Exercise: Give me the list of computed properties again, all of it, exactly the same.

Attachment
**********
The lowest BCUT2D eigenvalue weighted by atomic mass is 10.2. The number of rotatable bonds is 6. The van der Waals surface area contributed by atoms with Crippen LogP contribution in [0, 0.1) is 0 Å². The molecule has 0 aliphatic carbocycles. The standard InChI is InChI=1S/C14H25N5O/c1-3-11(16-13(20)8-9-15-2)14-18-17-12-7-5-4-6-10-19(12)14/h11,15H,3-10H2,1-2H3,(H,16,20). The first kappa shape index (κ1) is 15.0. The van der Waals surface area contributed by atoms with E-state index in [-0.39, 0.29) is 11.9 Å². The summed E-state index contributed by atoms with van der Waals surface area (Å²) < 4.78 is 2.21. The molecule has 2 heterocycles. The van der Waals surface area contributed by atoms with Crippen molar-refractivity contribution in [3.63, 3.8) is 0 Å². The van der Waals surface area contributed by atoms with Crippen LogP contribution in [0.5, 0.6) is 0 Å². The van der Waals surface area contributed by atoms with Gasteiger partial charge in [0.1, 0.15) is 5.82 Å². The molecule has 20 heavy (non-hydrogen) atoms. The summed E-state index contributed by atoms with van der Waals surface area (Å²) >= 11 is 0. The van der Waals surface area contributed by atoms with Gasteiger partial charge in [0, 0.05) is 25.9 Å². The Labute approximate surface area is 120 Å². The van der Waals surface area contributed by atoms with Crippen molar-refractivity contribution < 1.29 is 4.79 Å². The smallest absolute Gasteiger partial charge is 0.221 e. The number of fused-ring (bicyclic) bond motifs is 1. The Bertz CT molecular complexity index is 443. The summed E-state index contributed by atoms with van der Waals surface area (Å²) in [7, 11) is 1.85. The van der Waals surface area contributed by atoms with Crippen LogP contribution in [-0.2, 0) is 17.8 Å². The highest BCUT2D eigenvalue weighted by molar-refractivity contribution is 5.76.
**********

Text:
The lowest BCUT2D eigenvalue weighted by atomic mass is 10.2. The number of rotatable bonds is 6. The van der Waals surface area contributed by atoms with Crippen LogP contribution in [0, 0.1) is 0 Å². The molecule has 0 aliphatic carbocycles. The standard InChI is InChI=1S/C14H25N5O/c1-3-11(16-13(20)8-9-15-2)14-18-17-12-7-5-4-6-10-19(12)14/h11,15H,3-10H2,1-2H3,(H,16,20). The first kappa shape index (κ1) is 15.0. The van der Waals surface area contributed by atoms with E-state index in [-0.39, 0.29) is 11.9 Å². The summed E-state index contributed by atoms with van der Waals surface area (Å²) < 4.78 is 2.21. The molecule has 2 heterocycles. The van der Waals surface area contributed by atoms with Crippen molar-refractivity contribution in [3.63, 3.8) is 0 Å². The van der Waals surface area contributed by atoms with Crippen LogP contribution in [0.5, 0.6) is 0 Å². The van der Waals surface area contributed by atoms with Gasteiger partial charge in [0.1, 0.15) is 5.82 Å². The molecule has 20 heavy (non-hydrogen) atoms. The summed E-state index contributed by atoms with van der Waals surface area (Å²) >= 11 is 0. The van der Waals surface area contributed by atoms with Gasteiger partial charge in [0, 0.05) is 25.9 Å². The Labute approximate surface area is 120 Å². The van der Waals surface area contributed by atoms with Crippen molar-refractivity contribution < 1.29 is 4.79 Å². The smallest absolute Gasteiger partial charge is 0.221 e. The number of fused-ring (bicyclic) bond motifs is 1. The Bertz CT molecular complexity index is 443. The summed E-state index contributed by atoms with van der Waals surface area (Å²) in [7, 11) is 1.85. The van der Waals surface area contributed by atoms with Crippen LogP contribution in [-0.2, 0) is 17.8 Å². The highest BCUT2D eigenvalue weighted by molar-refractivity contribution is 5.76.